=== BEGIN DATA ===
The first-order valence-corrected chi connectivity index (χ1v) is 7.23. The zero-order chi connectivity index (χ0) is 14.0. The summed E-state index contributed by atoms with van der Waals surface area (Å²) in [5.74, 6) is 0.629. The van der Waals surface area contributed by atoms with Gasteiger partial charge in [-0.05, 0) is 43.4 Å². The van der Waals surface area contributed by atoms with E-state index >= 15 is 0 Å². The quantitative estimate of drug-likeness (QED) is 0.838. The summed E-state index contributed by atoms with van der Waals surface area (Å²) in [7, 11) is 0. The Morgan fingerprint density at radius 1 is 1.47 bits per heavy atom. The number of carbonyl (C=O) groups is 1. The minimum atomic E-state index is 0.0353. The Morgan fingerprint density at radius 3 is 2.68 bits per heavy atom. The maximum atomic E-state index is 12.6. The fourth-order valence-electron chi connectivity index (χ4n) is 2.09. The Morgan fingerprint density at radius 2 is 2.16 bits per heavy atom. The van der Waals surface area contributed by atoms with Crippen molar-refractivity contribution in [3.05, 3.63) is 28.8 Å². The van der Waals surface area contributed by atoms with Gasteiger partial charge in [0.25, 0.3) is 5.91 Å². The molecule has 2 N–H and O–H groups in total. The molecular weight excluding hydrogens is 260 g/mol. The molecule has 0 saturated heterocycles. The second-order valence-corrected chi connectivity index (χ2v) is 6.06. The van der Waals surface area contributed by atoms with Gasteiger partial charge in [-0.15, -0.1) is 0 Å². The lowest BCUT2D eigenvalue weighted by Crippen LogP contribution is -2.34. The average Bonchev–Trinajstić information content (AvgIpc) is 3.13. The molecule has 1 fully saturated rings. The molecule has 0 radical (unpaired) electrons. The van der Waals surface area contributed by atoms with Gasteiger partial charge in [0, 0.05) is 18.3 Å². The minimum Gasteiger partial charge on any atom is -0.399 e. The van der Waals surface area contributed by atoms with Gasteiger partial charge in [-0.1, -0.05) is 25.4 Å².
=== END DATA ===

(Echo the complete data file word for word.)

The first-order valence-corrected chi connectivity index (χ1v) is 7.23. The zero-order chi connectivity index (χ0) is 14.0. The summed E-state index contributed by atoms with van der Waals surface area (Å²) in [5.74, 6) is 0.629. The van der Waals surface area contributed by atoms with Gasteiger partial charge in [-0.05, 0) is 43.4 Å². The van der Waals surface area contributed by atoms with E-state index >= 15 is 0 Å². The quantitative estimate of drug-likeness (QED) is 0.838. The summed E-state index contributed by atoms with van der Waals surface area (Å²) in [7, 11) is 0. The Morgan fingerprint density at radius 1 is 1.47 bits per heavy atom. The number of carbonyl (C=O) groups is 1. The minimum atomic E-state index is 0.0353. The Morgan fingerprint density at radius 3 is 2.68 bits per heavy atom. The maximum atomic E-state index is 12.6. The fourth-order valence-electron chi connectivity index (χ4n) is 2.09. The Morgan fingerprint density at radius 2 is 2.16 bits per heavy atom. The van der Waals surface area contributed by atoms with Crippen molar-refractivity contribution in [3.05, 3.63) is 28.8 Å². The van der Waals surface area contributed by atoms with Gasteiger partial charge in [0.25, 0.3) is 5.91 Å². The molecule has 2 N–H and O–H groups in total. The molecular weight excluding hydrogens is 260 g/mol. The molecule has 0 saturated heterocycles. The second-order valence-corrected chi connectivity index (χ2v) is 6.06. The van der Waals surface area contributed by atoms with Gasteiger partial charge in [-0.15, -0.1) is 0 Å². The lowest BCUT2D eigenvalue weighted by Crippen LogP contribution is -2.34. The average Bonchev–Trinajstić information content (AvgIpc) is 3.13. The molecule has 1 fully saturated rings. The molecule has 0 radical (unpaired) electrons. The van der Waals surface area contributed by atoms with Gasteiger partial charge in [0, 0.05) is 18.3 Å². The minimum Gasteiger partial charge on any atom is -0.399 e. The van der Waals surface area contributed by atoms with Gasteiger partial charge in [-0.1, -0.05) is 25.4 Å².